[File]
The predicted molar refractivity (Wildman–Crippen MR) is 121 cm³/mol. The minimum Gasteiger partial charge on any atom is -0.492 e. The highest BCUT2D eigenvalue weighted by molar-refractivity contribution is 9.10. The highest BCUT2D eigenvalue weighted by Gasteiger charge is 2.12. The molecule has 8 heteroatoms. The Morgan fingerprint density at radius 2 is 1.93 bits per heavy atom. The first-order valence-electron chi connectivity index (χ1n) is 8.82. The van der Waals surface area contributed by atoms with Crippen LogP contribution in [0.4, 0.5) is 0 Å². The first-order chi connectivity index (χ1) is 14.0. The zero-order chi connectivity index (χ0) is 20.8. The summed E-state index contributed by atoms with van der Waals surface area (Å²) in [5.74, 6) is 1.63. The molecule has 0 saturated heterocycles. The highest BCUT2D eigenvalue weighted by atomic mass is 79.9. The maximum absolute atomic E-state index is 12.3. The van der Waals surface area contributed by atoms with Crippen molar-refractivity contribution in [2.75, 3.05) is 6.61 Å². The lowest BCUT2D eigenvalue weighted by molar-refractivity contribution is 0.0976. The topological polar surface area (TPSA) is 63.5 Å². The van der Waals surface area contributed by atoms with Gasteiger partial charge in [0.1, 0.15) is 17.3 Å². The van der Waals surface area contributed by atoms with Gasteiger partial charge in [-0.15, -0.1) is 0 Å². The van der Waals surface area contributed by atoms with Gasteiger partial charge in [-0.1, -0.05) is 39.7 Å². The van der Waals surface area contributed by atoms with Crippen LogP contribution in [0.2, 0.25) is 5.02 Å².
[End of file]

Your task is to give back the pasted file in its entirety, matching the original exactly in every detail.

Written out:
The predicted molar refractivity (Wildman–Crippen MR) is 121 cm³/mol. The minimum Gasteiger partial charge on any atom is -0.492 e. The highest BCUT2D eigenvalue weighted by molar-refractivity contribution is 9.10. The highest BCUT2D eigenvalue weighted by Gasteiger charge is 2.12. The molecule has 8 heteroatoms. The Morgan fingerprint density at radius 2 is 1.93 bits per heavy atom. The first-order valence-electron chi connectivity index (χ1n) is 8.82. The van der Waals surface area contributed by atoms with Crippen LogP contribution in [0.4, 0.5) is 0 Å². The first-order chi connectivity index (χ1) is 14.0. The zero-order chi connectivity index (χ0) is 20.8. The summed E-state index contributed by atoms with van der Waals surface area (Å²) in [5.74, 6) is 1.63. The molecule has 0 saturated heterocycles. The highest BCUT2D eigenvalue weighted by atomic mass is 79.9. The maximum absolute atomic E-state index is 12.3. The van der Waals surface area contributed by atoms with Crippen molar-refractivity contribution in [2.75, 3.05) is 6.61 Å². The lowest BCUT2D eigenvalue weighted by molar-refractivity contribution is 0.0976. The topological polar surface area (TPSA) is 63.5 Å². The van der Waals surface area contributed by atoms with Gasteiger partial charge in [0.1, 0.15) is 17.3 Å². The van der Waals surface area contributed by atoms with Gasteiger partial charge in [-0.15, -0.1) is 0 Å². The van der Waals surface area contributed by atoms with Gasteiger partial charge in [-0.1, -0.05) is 39.7 Å². The van der Waals surface area contributed by atoms with Crippen LogP contribution in [0.2, 0.25) is 5.02 Å².